It was 2015 and the oil market had just crashed as Michael Smith sat down to lunch in Little Rock with his friend Barry Lile. In more than two decades as a salesman in the used oil business, Smith had developed a national network of suppliers such as car repair shops, quick lubes, grocery stores and boat marinas. In that time he’d come to realize that the industry resembled a patchwork quilt rather than a well-oiled machine. The time had come, he believed, to put that knowledge to use with his own venture.
“I said, I have this crazy idea for a business that would facilitate the recycling of used motor oil,” Smith recalled.
Tapping Smith’s extensive network, Lile set to work writing a software package that would enable anyone — from a lone weekend warrior to an auto repair chain — to safely and legally dispose of and recycle used motor oil. During use, motor oil collects impurities such as metal scrapings, dirt, water and toxic chemicals. These toxic elements can contaminate waterways and drinking water sources if the used oil is not disposed of properly. The U.S. Environmental Protection Agency estimates that 200 million gallons of used motor oil are improperly disposed of each year, nearly 20 times the size of the 1989 Exxon Valdez oil spill.
Fortunately, used motor oil can be re-refined and put back into use for synthetic and semi-synthetic motor oil, heating, asphalt production and other purposes. With their Little Rock-based company, Global Fuel Recovery, Smith and Lile saw a way to cut down waste by matching used oil generators with vetted collection companies that have insurance and properly maintained facilities. Their technology would then route that collected oil to used-oil refineries. Soon, Smith and his partner were running a profitable operation with their promising technology. But neither had experience growing a business.
“We started helping [Smith and GFR] first as just a sounding board,” said Innovate Arkansas adviser Mike Smith, Jr., (no relation to the Global Fuel Recovery founder). “It’s lonely when you’re starting up a new business. He didn’t have a feedback loop. He’s got to do some things as a CEO he never had to do as a sales guy. A lot of it was talking to him about what his blind spots are and building a team as he grows the business.”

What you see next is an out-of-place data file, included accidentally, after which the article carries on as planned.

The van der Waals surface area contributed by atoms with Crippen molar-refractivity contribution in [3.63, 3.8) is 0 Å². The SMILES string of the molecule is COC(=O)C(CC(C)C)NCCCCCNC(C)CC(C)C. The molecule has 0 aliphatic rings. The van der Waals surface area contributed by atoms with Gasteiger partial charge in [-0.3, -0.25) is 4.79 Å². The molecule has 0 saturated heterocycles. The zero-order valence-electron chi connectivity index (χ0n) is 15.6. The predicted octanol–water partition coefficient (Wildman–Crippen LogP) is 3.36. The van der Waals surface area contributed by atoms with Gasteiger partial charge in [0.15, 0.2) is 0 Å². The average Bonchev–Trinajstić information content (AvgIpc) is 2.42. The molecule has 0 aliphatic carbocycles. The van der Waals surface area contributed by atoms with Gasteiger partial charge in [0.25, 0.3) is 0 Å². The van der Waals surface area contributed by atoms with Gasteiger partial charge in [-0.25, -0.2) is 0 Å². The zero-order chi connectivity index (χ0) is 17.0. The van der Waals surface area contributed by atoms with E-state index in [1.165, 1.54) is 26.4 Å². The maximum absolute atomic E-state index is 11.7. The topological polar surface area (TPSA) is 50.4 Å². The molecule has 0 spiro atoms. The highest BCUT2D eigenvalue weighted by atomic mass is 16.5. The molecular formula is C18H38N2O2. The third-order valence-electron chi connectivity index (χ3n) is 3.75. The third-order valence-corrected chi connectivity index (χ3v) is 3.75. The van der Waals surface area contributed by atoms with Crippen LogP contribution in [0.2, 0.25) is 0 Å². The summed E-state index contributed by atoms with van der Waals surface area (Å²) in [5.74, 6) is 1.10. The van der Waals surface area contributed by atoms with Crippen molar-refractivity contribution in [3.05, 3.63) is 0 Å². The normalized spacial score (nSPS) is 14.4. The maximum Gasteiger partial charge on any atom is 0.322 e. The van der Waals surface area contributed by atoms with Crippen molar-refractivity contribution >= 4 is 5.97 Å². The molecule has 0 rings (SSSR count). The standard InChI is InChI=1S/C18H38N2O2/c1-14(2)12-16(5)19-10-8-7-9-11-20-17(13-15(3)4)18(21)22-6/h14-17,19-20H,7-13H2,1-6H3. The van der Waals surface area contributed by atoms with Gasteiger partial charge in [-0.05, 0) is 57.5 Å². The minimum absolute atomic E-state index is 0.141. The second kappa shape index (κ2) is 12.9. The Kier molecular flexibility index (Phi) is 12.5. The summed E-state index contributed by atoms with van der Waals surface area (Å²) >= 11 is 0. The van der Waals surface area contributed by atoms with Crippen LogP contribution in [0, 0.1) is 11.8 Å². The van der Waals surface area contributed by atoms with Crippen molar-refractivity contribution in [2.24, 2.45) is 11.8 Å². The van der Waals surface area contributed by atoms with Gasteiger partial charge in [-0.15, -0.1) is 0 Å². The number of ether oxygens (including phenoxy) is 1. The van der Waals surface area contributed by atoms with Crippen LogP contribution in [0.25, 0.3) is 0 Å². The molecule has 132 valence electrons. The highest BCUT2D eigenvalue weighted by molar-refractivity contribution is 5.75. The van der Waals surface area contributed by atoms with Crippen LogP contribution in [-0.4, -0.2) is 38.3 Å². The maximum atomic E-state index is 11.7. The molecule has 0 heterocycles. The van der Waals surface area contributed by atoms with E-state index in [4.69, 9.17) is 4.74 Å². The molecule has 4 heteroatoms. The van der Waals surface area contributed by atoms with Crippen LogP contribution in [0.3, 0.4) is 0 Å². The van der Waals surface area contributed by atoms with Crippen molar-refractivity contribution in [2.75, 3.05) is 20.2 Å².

After taking GFR on as a client in early 2019, Innovate Arkansas advisers Smith, Jr. and Ted Dickey teamed with IA Director David Sanders to offer their decades of business advisory experience to the new CEO. The collaboration soon bore fruit.
“The knowledge base at Innovate is crazy,” said GFR’s Smith. He likened Smith, Jr. to a coach for budding young companies: “With his breadth of knowledge Mike is able to plug you into the right place if you don’t know the answers.” The new company leader found Innovate Arkansas’ monthly CEO Tech forums to be especially helpful. “For me, a person who’s never done a startup, when you’re sitting in one of their meetings of other CEOs of successful companies, I’m getting tens of thousands of dollars of advice, once a month, in these forums,” Smith said. “Plus I’ve got Mike, when something comes up that maybe I don’t understand and haven’t done before.”
Recently, Smith has been able to leverage his deep industry experience to take advantage of a new market development that could radically scale his young company. Starting this year, the United Nations agency responsible for regulating maritime shipping is instituting a global requirement to decrease the content of sulfur in marine fuel. GFR is exploring exciting opportunities to recycle used motor oil to meet the new maritime fuel requirements. “We have some new technologies that are going to change the way used oil is recycled,” Smith said.
As his young company enters an exciting new growth phase, GFR’s Smith can lean on Innovate Arkansas for support.
“With all that potential growth, we’ve talked to him about funding, contracts he’s signing with partners, how he would transition into a different role as he builds his team, who needs to be on the team and what roles they will play,” said Innovate’s Smith, Jr. “There’s a lot of things to process.”
Luckily, refining and growing the potential of young technology companies is what Innovate Arkansas does best.